Jordan’s prisons are bursting at the seams amid a dearth of beds, a surge in crime, and legal codes that favor incarceration. With more than 19,000 inmates in 18 institutions designed to hold no more than 13,300, it’s a bad time to be in a Jordanian jail.
Overcrowding has resulted in several problems, for inmates and for the government. For starters, it’s expensive; each inmate costs the government an estimated US$1,000 a month in food, health care and security.
It’s also inhumane. Prisoners report inadequate health services, poor ventilation, and insufficient sanitation, as well as improper placement that puts low-level criminals alongside serious offenders.
“It was humiliating because there is no segregation of prisoners,” one political activist told me recently. After being arrested in January for protesting against high fuel prices, “I was … incarcerated with drug dealers and other criminals.”
Cramped prisons aren’t new to Jordan. What is new is the government’s sense of urgency to address the issue. In January, Interior Minister Mazin al-Farrayeh announced plans to build a new prison in Azraq, east of Amman, at a cost of 70 million dinars (about $100 million). Once completed, the jail will accommodate an additional 3,000 inmates.
Wide-ranging solutions needed
But while these moves are commendable, without a multifaceted solution that addresses the root causes of overcrowding, Jordan’s jails are unlikely to get any less congested.
In 2021, petty theft accounted for nearly half of all crimes in the country, while less than half a percent of crimes were murders, according to police data. But despite an overall decline in the crime rate between 2012 and 2021, the country’s prison population continues to swell.
Last year, a spate of violent crimes within families shocked the public – and sent many to jail. One involved a man killing his two young daughters and burying them in his back yard.
Dire economic conditions, a rise in drug abuse, and mental-health issues are fueling crime and social unrest. Public discontent and frustration over the country’s trajectory is widespread, especially among young people.
But there are also bureaucratic reasons for the country’s prison problem: Many in jail are low-level offenders who shouldn’t be there at all.
Consider, for example, the crime of debt. In 2019, roughly 2,630 people – about 16% of Jordan’s prison population – were locked up for failing to repay loans or bouncing checks. Last year, at least 148,000 people were wanted for unpaid debts, crimes that carry jail time.
And yet rather than raise the threshold for incarceration, officials are doing the opposite. In January, the government announced that defaulting on loans of 20,000 dinars or more was punishable by lockup. Previously, the amount was 100,000 dinars.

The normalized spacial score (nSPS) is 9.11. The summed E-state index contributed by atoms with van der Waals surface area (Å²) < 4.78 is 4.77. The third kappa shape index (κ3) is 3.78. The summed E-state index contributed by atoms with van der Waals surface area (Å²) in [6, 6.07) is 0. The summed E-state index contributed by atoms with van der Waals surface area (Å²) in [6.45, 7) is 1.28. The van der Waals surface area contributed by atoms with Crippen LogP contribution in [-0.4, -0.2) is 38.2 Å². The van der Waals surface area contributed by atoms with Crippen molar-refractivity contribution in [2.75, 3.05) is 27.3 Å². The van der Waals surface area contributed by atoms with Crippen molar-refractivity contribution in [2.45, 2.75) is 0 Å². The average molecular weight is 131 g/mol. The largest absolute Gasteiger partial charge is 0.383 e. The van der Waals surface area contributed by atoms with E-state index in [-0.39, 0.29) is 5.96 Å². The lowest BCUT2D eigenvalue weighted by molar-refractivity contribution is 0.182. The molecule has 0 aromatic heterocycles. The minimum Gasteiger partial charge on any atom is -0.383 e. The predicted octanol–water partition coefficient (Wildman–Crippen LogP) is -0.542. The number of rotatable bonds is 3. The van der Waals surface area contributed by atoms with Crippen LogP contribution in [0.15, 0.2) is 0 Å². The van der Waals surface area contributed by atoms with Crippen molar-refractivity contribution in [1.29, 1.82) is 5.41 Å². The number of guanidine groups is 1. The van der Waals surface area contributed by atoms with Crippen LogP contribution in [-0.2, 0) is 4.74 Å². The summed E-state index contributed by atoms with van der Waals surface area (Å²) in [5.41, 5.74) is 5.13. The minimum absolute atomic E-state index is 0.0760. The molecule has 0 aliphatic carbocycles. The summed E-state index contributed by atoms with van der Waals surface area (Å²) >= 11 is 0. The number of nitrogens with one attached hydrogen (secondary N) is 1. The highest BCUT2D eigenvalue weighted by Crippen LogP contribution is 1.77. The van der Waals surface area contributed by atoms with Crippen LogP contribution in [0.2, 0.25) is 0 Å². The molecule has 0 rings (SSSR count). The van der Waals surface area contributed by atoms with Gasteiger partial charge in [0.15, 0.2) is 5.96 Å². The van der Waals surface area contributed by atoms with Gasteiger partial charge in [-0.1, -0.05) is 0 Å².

Another problem is vague laws that allow authorities to detain and imprison citizens critical of the government and the political regime. Human-rights activists cite suppression of dissent as one of the main reasons for prison overcrowding.
The 2006 anti-terrorism law, for example, includes a broad definition of terrorism: “Committing an act that endangers the safety and security of the society and violates public order and disturbing relations with a foreign state.”
Despite laws criminalizing the detention of any person for more than 24 hours without a prosecutor’s authorization, governors continue to issue thousands of administrative detention orders under a law allowing pretrial detention for up to a year without charge or trial, according to the US State Department’s 2022 report on human rights in Jordan. Nearly 1,800 citizens are currently under pretrial detention.
A multifaceted strategy is needed to address these concerns. Criminal codes that favor incarceration should be evaluated and reconsidered. Rehabilitation programs also need to be improved. Hussein al-Khozahe, a sociologist at the University of Jordan, told me that repeat offenders make up 39% of the country’s prison population, a staggering percentage that suggests rehabilitation efforts are failing.
To address recidivism and facilitate reintegration after release, the government should allocate funds for effective rehabilitation programs that consider the social, psychological, and economic conditions of inmates.
Post-prison success is possible. With proper support, former inmates can achieve success in their careers, said Abdullah al-Nasser, founder and managing director of Aftercare Center for Released Inmates (Edmaj). Nasser works with private-sector companies to make it easier for people arrested for minor crimes to find work after release.
Simply put, to address overcrowding in Jordan’s jails, the government must collaborate closely with human-rights organizations and civil-society institutions to balance the need for security and justice with the protection of individual rights and civil liberties.
To pre-empt crimes, the government should also prioritize spending on social welfare; attend to the needs of the underprivileged; invest in health, education, and development programs; and fight unemployment and poverty.
Building new cells won’t solve Jordan’s overcrowding problem. If officials in Amman really want to reduce the burden on the state, they need to address the reasons people are being sent to jail, and not only focus on what happens once they get there.
This article was provided by Syndication Bureau, which holds copyright.